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Majortom, you are 100% correct in what you say re the FCC. I am of exactly the same opinion, our balance is due mid July and no way am I paying it if there is any doubt about travel in October or port entry in the Canaries, also need to ensure that travel insurance can be purchased at a reasonable price then roll a couple of dice to weigh up the Covid-19 risk element.

 I don't feel cruise companies should have the right to take full payment for a cruise if they are unable to guarantee sailing or itinerary is going to be much the same. Maybe it's time cruise companies got their heads together to look at alternative ways of providing insurance cover for situations such as this. 

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I feel to go on a cruise at present without full insurance cover is like playing Russian roulette and therefore will be sticking to playing Scrabble either at home or somewhere within the confines of the British Isles, hopefully get some decent weather this year.

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I posted this on the other thread, but here is a quote from my travel ins company

 

"Please note, our policies do not provide cover for cancellation, abandonment or curtailment claims if the Foreign and Commonwealth Office (FCO) advises against all or “all but essential” travel. Our policies will also not cover any claims caused by or relating to Coronavirus, COVID-19, Severe Acute Respiratory Syndrome (SARS-COV-2), any mutation of Coronavirus, COVID-19 or SARs-COV-2 or any pandemic or fear or threat of any the above. We also can not cover any claims relating to any fear or threat concerning these viruses. This general exclusion applies to all sections of cover except for the Emergency Medical Expenses section."

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35 minutes ago, jeanlyon said:

I posted this on the other thread, but here is a quote from my travel ins company

 

"Please note, our policies do not provide cover for cancellation, abandonment or curtailment claims if the Foreign and Commonwealth Office (FCO) advises against all or “all but essential” travel. Our policies will also not cover any claims caused by or relating to Coronavirus, COVID-19, Severe Acute Respiratory Syndrome (SARS-COV-2), any mutation of Coronavirus, COVID-19 or SARs-COV-2 or any pandemic or fear or threat of any the above. We also can not cover any claims relating to any fear or threat concerning these viruses. This general exclusion applies to all sections of cover except for the Emergency Medical Expenses section."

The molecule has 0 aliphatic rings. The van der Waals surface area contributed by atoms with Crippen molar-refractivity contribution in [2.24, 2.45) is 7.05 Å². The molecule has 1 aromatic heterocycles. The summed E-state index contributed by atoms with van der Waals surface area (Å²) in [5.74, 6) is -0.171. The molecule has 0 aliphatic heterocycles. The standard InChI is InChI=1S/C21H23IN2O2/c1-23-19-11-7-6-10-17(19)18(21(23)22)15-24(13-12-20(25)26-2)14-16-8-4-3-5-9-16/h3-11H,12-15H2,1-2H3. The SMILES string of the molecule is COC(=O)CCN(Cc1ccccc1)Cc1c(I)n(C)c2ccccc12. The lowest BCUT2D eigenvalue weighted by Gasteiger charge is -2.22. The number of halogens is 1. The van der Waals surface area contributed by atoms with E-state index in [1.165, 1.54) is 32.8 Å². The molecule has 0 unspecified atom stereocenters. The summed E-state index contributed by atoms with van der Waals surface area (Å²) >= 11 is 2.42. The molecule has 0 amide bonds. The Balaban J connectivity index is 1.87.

As I said on the other thread, the final sentence that says that emergency medical expenses are covered is the most important as the rest is covered by P&O’s cancellation policy.

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1 hour ago, jeanlyon said:

I actually don't understand that sentence.  it clearly says it will not cover any claims caused by Covid, so what emergency medical expenses are covered>

I assume this would cover any on board costs, any urgent transfer ashore and hospital costs while you are treated, and although it does not state this I would hope it covers repatriation costs  as well as hotel costs for a partner as well.

I suspect the insurance companies are mainly trying to cover their liability for cancellation costs  which is where the main costs are incurred, individuals falling I'll from Covid would, hopefully  on a normal 7 or 14 day cruise, be a fairly small number.

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4 hours ago, Son of Anarchy said:

We've got a cruise booked for early September.  In the event that it goes, we'll be on it.

 

We're happy with the level of travel insurance cover we have.  

 

The cruise is going to USA and Canada, so it's going to be down to whether or not Boris & co allow us to travel, and whether Donnie will open up for business.  I think it's more likely that Boris won't let us go.

We had a trip to Canada with a Rockies tour and a Alaska cruise and a stay in Vancouver booked for June. All elements booked separately. Celebrity cancelled the cruise,Globus cancelled the tour. Awaiting refunds from both. Marriot refunded the hotel. Currently playing chicken with BA with the flights. If all restrictions are lifted the decision may be do we fly to Canada. Would prefer not to but.......We have a Cruise booked for late August on Iona. If restrictions are lifted we will go. Life is full of risks. It should be for each individual to make a choice based on their attitude to risk. Some of us are able to assess risk, although swallowing disinfectant may be a step too far😷.

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This will hopefully clarify the travel insurance cover for Coronavirus from a company that offers cruise travel insurance. Things are maybe not looking so bad if travel restrictions get lifted in time.

 

 

If I travel, will I be covered for coronavirus under medical costs in my travel insurance policy?